NEW YORK (20 October 2017) –Governments must not release any personal data under open data schemes unless privacy safeguards are “bulletproof”, a UN expert on privacy has told the General Assembly in New York.
Special Rapporteur Joe Cannataci said huge amounts of information were being gathered about ordinary citizens without their knowledge or consent.
The impact of so-called “big data” – huge data sets which contain structured or unstructured information – and open data on privacy was alarming, the expert said.
“I am concerned not just by the collection of this information, but that firms have the ability to sell or trade it and to link it to other data to produce a complex and detailed picture of a person’s life,” Mr. Cannataci said.
The Special Rapporteur’s full report to the General Assembly also raises concerns about a vacuum in international law concerning surveillance and privacy in cyberspace. This had to be addressed to protect the rights of billions of citizens, said the Special Rapporteur, who is working on proposals for recommendations or a fully-fledged treaty to close the gap.
“The right to privacy can never be absolute in the fight against crime and in national security, but democracies need checks and balances such as prior authorization of surveillance and the subsequent oversight of these activities, in order to preserve the very freedoms that define democracies,” Mr. Cannataci said.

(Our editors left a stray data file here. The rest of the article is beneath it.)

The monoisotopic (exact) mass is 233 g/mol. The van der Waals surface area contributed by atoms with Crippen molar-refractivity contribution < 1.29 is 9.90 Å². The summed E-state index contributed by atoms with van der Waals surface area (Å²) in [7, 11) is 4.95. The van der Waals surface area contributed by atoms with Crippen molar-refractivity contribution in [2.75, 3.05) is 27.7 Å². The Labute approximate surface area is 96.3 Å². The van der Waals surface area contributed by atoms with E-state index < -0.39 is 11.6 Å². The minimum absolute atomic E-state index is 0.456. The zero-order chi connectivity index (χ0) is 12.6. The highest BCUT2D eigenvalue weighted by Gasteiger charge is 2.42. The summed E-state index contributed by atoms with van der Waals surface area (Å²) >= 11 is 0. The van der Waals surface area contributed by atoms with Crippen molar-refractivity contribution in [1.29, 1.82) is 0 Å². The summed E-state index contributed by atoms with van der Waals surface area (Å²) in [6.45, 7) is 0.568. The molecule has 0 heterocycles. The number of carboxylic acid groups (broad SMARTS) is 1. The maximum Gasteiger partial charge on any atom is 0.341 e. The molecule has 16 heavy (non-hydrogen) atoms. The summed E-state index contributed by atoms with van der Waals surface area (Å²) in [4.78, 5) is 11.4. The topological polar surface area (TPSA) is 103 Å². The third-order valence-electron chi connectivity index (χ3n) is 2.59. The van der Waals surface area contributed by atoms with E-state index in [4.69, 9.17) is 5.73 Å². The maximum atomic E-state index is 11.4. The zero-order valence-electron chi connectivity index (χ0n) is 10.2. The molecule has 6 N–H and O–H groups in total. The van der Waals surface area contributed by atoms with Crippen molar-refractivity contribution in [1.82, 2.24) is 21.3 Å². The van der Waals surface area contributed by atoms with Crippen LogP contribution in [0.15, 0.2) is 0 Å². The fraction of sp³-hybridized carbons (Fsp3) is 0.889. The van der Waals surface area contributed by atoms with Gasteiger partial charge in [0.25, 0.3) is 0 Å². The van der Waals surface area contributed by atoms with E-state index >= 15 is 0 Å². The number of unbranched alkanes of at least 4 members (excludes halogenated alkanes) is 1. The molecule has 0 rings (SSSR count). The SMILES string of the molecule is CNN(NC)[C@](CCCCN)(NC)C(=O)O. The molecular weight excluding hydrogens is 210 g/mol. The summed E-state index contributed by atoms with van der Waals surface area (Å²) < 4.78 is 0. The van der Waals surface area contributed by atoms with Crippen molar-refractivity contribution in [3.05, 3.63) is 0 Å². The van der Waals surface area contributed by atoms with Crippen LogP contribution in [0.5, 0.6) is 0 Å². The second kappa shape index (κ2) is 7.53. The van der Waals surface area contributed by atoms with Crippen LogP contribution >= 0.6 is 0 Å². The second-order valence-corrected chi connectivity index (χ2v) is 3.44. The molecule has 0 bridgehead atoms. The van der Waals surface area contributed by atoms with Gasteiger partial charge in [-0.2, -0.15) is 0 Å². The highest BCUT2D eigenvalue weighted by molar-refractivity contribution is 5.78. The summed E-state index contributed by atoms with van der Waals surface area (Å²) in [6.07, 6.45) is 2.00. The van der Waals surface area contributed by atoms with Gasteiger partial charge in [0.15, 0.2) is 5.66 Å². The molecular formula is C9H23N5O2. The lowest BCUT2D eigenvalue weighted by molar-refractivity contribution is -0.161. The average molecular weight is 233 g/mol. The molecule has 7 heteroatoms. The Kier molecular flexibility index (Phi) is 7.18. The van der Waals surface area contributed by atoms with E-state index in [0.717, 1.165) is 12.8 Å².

“I am seeking solutions that will give governments the framework they need to update their national laws, as well as strengthening international law, so that the right to privacy in cyberspace can be respected and surveillance properly controlled.
“If achieved, this new legal instrument will be the most substantial step the UN can take to help Member States, and to advance the protection of a most fundamental human right – the right to privacy.”
His report remains open for public consultation for the next six months and an international conference will be held in Australia in March 2018 to discuss its preliminary conclusions. The Special Rapporteur said he welcomed feedback on ways to integrate the protection of privacy and innovation in the information economy.
Prof. Joseph Cannataci (Malta) was appointed as the first Special Rapporteur on the right to privacy by the Human Rights Council in July 2015. He is an academic who has had a pioneering role in the development on data protection, privacy law and technology law. A UK Chartered Information Technology Professional & Fellow of the British Computer Society, he also continues to act as Expert Consultant to a number of international organisations.
The Special Rapporteurs are part of what is known as the Special Procedures of the Human Rights Council. Special Procedures, the largest body of independent experts in the UN Human Rights system, is the general name of the Council’s independent fact-finding and monitoring mechanisms that address either specific country situations or thematic issues in all parts of the world. Special Procedures’ experts work on a voluntary basis; they are not UN staff and do not receive a salary for their work. They are independent from any government or organization and serve in their individual capacity.
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